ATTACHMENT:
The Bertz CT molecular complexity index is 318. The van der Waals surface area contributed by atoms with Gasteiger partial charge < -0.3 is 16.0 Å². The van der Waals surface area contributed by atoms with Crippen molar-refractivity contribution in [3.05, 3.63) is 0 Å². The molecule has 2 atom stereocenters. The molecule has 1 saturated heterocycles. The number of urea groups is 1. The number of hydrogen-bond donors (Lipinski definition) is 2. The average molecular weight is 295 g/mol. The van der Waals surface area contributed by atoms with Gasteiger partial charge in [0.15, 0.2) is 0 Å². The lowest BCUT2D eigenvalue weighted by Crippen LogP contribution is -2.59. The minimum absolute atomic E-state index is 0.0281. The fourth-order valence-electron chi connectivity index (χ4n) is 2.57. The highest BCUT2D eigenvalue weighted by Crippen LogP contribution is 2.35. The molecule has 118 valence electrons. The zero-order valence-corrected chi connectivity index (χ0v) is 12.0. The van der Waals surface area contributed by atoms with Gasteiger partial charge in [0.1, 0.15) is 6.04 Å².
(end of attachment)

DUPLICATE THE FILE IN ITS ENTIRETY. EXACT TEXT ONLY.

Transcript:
The Bertz CT molecular complexity index is 318. The van der Waals surface area contributed by atoms with Gasteiger partial charge < -0.3 is 16.0 Å². The van der Waals surface area contributed by atoms with Crippen molar-refractivity contribution in [3.05, 3.63) is 0 Å². The molecule has 2 atom stereocenters. The molecule has 1 saturated heterocycles. The number of urea groups is 1. The number of hydrogen-bond donors (Lipinski definition) is 2. The average molecular weight is 295 g/mol. The van der Waals surface area contributed by atoms with Gasteiger partial charge in [0.15, 0.2) is 0 Å². The lowest BCUT2D eigenvalue weighted by Crippen LogP contribution is -2.59. The minimum absolute atomic E-state index is 0.0281. The fourth-order valence-electron chi connectivity index (χ4n) is 2.57. The highest BCUT2D eigenvalue weighted by Crippen LogP contribution is 2.35. The molecule has 118 valence electrons. The zero-order valence-corrected chi connectivity index (χ0v) is 12.0. The van der Waals surface area contributed by atoms with Gasteiger partial charge in [0.1, 0.15) is 6.04 Å².